If you respond to IV iron but your symptoms start to come back some months later, you can have a repeat infusion as long as there has been a drop in your iron levels and you have ferritin <300.
If this doesn’t work
If you’ve got your iron stores to high-normal and are still suffering, you might want to look at pharmacologic options. I know a lot less about the below; take with a pinch of salt.
First-line: α2δ ligands like gabapentin, gabapentin enacarbil, pregabalin. These are now preferred to dopamine agonists (which used to be the first-line treatment, and are miracle cures except that they end up making your RLS progressively worse).
Low-dose opioids like oxycodone, codeine, buprenorphine, methadone. Harder to get prescribed, but seem especially helpful for sufferers of severe RLS with painful features, and RLS patients seem not to develop tolerance to its effects in the same way as patients using opioids for pain relief.
Dopamine agonists like ropinirole, pramipexole, rotigotine. These used to be the first-line treatment for RLS but no longer. They have the risk of making your RLS considerably worse (presumably by upregulating expression of dopamine receptors, although I’m not certain) requiring dose increases; you risk eventually being on the maximum dose and then you’re stuffed. Withdrawing from these drugs is very unpleasant.
Why iron sometimes works
There’s a clear link between RLS and low levels of iron in the brain. This can be seen on MRI studies of people with RLS.
Iron stores are measured using ferritin (expressed in µg/L). Ferritin is a protein which binds to iron to regulate its release into the bloodstream. But for RLS, we don’t really care about iron in the bloodstream (unless you’re also anaemic) – we care about iron in the brain, which is pretty hard to measure.
Ferritin is a reasonable proxy for brain iron, but they’re not perfectly correlated. Thus, getting your ferritin to within the reference range might not be sufficient; some RLS sufferers need ferritin levels of 200 or 300 before getting relief. Your ferritin might not even be low in the first place. Presumably this is to do with dysfunctional brain iron homeostasis; why RLS sufferers experience this isn’t known. This video has a lot more information about this.
Note that ferritin is an acute phase protein; its level increases in response to infection, stress, and other insults, so your precise number can move around a lot and false high readings are possible.
This treatment algorithm is based on Allen RP et al. Evidence-based and consensus clinical practice guidelines for the iron treatment of restless legs syndrome/Willis-Ekbom disease in adults and children: an IRLSSG task force report. Sleep Med. 2018 Jan;41:27-44 [a] and Iron Biology: What We Should Know When Managing Restless Legs Syndrome, Earley 2018 [a], plus some helpful comments from the lovely people on the Health Unlocked forum.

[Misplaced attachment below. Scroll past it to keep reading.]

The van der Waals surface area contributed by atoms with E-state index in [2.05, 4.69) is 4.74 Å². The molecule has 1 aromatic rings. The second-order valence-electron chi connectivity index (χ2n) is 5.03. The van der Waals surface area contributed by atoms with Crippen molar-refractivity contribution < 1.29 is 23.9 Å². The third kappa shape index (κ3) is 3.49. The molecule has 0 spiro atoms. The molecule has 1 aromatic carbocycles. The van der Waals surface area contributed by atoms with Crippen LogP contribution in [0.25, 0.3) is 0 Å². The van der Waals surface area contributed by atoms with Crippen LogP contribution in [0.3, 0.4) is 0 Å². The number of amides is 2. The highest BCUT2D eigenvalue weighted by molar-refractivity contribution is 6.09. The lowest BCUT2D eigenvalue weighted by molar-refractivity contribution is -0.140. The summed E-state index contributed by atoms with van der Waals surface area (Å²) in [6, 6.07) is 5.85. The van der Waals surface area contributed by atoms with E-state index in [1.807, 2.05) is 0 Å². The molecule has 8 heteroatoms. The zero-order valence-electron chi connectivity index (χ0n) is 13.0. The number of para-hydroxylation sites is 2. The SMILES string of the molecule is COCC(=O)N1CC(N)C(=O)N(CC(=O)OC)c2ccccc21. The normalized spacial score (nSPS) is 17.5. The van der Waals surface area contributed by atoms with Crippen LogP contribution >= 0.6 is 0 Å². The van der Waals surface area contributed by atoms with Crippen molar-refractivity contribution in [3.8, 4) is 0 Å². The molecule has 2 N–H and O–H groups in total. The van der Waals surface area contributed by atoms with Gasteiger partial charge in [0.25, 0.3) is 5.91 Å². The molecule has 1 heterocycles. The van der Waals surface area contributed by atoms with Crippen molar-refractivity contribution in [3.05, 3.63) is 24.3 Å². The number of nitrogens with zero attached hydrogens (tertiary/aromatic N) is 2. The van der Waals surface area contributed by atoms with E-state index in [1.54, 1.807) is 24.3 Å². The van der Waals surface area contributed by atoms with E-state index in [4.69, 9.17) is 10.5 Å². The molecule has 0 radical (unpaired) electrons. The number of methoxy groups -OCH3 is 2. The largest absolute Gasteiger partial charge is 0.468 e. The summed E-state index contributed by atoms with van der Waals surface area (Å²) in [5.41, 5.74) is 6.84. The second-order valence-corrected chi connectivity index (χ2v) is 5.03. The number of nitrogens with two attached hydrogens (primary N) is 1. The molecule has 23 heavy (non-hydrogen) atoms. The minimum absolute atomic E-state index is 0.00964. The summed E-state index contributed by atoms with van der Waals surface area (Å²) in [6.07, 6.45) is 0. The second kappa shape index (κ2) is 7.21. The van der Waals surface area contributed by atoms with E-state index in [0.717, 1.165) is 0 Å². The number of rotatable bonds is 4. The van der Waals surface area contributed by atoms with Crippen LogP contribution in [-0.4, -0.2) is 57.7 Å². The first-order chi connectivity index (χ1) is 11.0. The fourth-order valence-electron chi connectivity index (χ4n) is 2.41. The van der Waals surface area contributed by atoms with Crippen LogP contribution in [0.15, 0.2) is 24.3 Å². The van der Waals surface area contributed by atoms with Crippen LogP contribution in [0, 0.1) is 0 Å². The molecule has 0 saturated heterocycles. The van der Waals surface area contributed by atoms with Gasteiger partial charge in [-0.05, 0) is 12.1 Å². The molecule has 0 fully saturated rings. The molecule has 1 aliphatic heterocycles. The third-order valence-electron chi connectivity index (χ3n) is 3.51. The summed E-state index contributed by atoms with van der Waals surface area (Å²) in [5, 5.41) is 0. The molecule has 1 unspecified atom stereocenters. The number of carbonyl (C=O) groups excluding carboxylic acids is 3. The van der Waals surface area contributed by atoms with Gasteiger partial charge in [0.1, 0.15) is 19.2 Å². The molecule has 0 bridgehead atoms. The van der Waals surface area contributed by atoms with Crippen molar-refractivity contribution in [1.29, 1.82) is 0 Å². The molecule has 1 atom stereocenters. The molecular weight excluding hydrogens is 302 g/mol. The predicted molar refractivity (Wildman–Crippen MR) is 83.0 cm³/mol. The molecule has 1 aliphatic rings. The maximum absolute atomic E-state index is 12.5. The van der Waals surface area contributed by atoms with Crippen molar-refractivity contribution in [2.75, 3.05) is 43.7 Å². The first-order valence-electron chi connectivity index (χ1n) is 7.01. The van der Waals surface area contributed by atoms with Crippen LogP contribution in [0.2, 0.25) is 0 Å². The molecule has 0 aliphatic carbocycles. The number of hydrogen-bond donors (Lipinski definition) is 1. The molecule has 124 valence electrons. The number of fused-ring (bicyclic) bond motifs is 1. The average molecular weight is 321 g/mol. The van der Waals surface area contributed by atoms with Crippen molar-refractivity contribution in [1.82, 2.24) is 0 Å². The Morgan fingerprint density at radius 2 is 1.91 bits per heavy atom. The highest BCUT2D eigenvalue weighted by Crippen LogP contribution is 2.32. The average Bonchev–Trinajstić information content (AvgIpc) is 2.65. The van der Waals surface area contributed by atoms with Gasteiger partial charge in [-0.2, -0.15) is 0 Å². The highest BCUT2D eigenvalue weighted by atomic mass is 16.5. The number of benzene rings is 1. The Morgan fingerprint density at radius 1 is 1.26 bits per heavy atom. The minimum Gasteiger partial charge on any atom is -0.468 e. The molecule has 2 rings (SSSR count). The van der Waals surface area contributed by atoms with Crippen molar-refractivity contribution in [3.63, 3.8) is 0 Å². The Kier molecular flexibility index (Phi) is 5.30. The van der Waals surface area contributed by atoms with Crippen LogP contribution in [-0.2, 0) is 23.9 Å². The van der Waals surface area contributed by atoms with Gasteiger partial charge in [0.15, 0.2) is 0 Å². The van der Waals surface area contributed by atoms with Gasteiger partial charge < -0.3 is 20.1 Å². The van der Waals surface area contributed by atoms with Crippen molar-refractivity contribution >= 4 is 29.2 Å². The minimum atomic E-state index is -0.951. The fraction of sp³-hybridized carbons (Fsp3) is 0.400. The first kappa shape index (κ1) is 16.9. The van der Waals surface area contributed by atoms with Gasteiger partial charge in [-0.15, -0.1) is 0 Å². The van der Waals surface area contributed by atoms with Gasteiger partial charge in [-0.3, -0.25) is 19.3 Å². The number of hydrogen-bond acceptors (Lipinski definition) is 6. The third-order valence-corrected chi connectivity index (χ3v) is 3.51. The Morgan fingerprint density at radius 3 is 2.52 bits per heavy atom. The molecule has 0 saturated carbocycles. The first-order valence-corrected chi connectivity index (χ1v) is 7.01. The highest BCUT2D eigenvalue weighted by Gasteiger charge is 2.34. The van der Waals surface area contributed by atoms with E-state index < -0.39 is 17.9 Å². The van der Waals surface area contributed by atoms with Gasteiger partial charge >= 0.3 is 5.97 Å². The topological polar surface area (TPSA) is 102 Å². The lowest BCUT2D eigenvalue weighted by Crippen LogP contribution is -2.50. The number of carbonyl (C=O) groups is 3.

Based on Earley 2018, who suggests that as the brain’s use of iron is greatest at night, it’s important to use an iron with a long half-life. Most studies in RLS have been done with ferric carboxymaltose. I was given ferric derisomaltose which has a similar, but slightly shorter, half-life. That all said, I suspect getting any iron infusion at all is better than nothing.
Earley 2018: “We wait for at least six weeks after because it appears to take six weeks for the brain to finally get enough iron and make the necessary alterations to improve the symptoms. Some patients may have improvements a few days after, maybe a week after, but if you’re going to have improvements it's likely to be seen and at its maximum at week six after the infusion.”
There’s evidence that brain the brain’s use of iron is circadian. Iron levels in cerebrospinal fluid are higher in the evening, suggesting this is when iron is taken up from the blood. This matters for individuals with RLS – “this has some implications on when one might want to consider taking iron. … If you’re trying to take iron so a large proportion gets into the brain, you might want to consider taking it at night.” from Earley 2018.
Some slides from that talk (it’s worth a watch):
Food reduces iron absorption, as does tea and coffee. For this reason I just found it easier to take in the evening a couple of hours after my last meal. It’s possible there are also good reasons for taking iron at night (see above footnote).
Taking oral iron causes the body to produce hepcidin; this blocks iron absorption. Allowing 24h+ between doses gives your body time to clear the hepcidin. See Stoffel NU et al. Iron absorption from supplements is greater with alternate day than with consecutive day dosing in iron-deficient anemic women. Haematologica. 2020 May;105(5):1232-1239.
Earley 2018: “If the patient responds to the initial iron infusion as established at the 6 week … endpoint, then I will repeat the IV iron infusion if the patient’s RLS symptoms worsen and there is an associated drop in their iron levels – so long as their ferritin is less than 300.”